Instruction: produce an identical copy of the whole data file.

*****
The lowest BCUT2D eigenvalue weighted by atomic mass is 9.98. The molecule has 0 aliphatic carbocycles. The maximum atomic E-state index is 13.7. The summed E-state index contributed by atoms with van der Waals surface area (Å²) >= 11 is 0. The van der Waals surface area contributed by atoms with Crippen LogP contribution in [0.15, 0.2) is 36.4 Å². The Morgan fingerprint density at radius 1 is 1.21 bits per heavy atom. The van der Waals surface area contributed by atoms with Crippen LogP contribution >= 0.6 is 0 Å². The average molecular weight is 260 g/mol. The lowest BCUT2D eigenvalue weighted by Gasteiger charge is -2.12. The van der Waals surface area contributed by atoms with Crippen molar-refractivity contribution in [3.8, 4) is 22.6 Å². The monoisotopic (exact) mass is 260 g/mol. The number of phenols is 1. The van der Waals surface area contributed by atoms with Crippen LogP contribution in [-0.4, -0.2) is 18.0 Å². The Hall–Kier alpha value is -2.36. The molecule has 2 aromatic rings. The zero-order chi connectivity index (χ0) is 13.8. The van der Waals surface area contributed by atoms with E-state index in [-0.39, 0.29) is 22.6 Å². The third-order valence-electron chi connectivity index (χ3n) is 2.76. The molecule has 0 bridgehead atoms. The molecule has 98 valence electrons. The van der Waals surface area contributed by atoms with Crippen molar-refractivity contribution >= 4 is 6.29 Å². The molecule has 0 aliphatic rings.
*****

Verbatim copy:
The lowest BCUT2D eigenvalue weighted by atomic mass is 9.98. The molecule has 0 aliphatic carbocycles. The maximum atomic E-state index is 13.7. The summed E-state index contributed by atoms with van der Waals surface area (Å²) >= 11 is 0. The van der Waals surface area contributed by atoms with Crippen LogP contribution in [0.15, 0.2) is 36.4 Å². The Morgan fingerprint density at radius 1 is 1.21 bits per heavy atom. The van der Waals surface area contributed by atoms with Crippen LogP contribution >= 0.6 is 0 Å². The average molecular weight is 260 g/mol. The lowest BCUT2D eigenvalue weighted by Gasteiger charge is -2.12. The van der Waals surface area contributed by atoms with Crippen molar-refractivity contribution in [3.8, 4) is 22.6 Å². The monoisotopic (exact) mass is 260 g/mol. The number of phenols is 1. The van der Waals surface area contributed by atoms with Crippen LogP contribution in [-0.4, -0.2) is 18.0 Å². The Hall–Kier alpha value is -2.36. The molecule has 2 aromatic rings. The zero-order chi connectivity index (χ0) is 13.8. The van der Waals surface area contributed by atoms with E-state index in [-0.39, 0.29) is 22.6 Å². The third-order valence-electron chi connectivity index (χ3n) is 2.76. The molecule has 0 bridgehead atoms. The molecule has 98 valence electrons. The van der Waals surface area contributed by atoms with Crippen molar-refractivity contribution >= 4 is 6.29 Å². The molecule has 0 aliphatic rings.